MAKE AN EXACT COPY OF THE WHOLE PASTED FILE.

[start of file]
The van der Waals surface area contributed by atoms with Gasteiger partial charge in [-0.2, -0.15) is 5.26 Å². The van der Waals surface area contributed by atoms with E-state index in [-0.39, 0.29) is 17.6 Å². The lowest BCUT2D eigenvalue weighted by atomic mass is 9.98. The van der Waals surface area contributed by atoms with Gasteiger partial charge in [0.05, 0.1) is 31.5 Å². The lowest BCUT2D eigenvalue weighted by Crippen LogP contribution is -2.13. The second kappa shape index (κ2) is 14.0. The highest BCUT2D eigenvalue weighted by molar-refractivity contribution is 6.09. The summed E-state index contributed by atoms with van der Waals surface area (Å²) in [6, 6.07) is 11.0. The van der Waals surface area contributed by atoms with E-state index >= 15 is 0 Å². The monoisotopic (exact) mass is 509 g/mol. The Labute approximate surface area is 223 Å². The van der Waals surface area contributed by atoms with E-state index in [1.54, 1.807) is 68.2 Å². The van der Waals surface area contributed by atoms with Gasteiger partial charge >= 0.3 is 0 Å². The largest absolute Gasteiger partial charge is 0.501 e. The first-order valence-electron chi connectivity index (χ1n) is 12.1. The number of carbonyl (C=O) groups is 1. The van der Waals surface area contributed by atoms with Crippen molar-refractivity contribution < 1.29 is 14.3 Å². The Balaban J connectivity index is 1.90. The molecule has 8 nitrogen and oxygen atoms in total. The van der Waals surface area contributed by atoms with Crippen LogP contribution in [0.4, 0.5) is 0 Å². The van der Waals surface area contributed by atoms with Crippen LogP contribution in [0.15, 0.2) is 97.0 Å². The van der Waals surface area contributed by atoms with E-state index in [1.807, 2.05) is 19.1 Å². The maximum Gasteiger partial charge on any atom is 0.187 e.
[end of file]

The van der Waals surface area contributed by atoms with Gasteiger partial charge in [-0.2, -0.15) is 5.26 Å². The van der Waals surface area contributed by atoms with E-state index in [-0.39, 0.29) is 17.6 Å². The lowest BCUT2D eigenvalue weighted by atomic mass is 9.98. The van der Waals surface area contributed by atoms with Gasteiger partial charge in [0.05, 0.1) is 31.5 Å². The lowest BCUT2D eigenvalue weighted by Crippen LogP contribution is -2.13. The second kappa shape index (κ2) is 14.0. The highest BCUT2D eigenvalue weighted by molar-refractivity contribution is 6.09. The summed E-state index contributed by atoms with van der Waals surface area (Å²) in [6, 6.07) is 11.0. The van der Waals surface area contributed by atoms with E-state index >= 15 is 0 Å². The monoisotopic (exact) mass is 509 g/mol. The Labute approximate surface area is 223 Å². The van der Waals surface area contributed by atoms with E-state index in [1.54, 1.807) is 68.2 Å². The van der Waals surface area contributed by atoms with Gasteiger partial charge >= 0.3 is 0 Å². The largest absolute Gasteiger partial charge is 0.501 e. The first-order valence-electron chi connectivity index (χ1n) is 12.1. The number of carbonyl (C=O) groups is 1. The van der Waals surface area contributed by atoms with Crippen molar-refractivity contribution < 1.29 is 14.3 Å². The Balaban J connectivity index is 1.90. The molecule has 8 nitrogen and oxygen atoms in total. The van der Waals surface area contributed by atoms with Crippen LogP contribution in [0.4, 0.5) is 0 Å². The van der Waals surface area contributed by atoms with Crippen LogP contribution in [0.15, 0.2) is 97.0 Å². The van der Waals surface area contributed by atoms with E-state index in [1.807, 2.05) is 19.1 Å². The maximum Gasteiger partial charge on any atom is 0.187 e.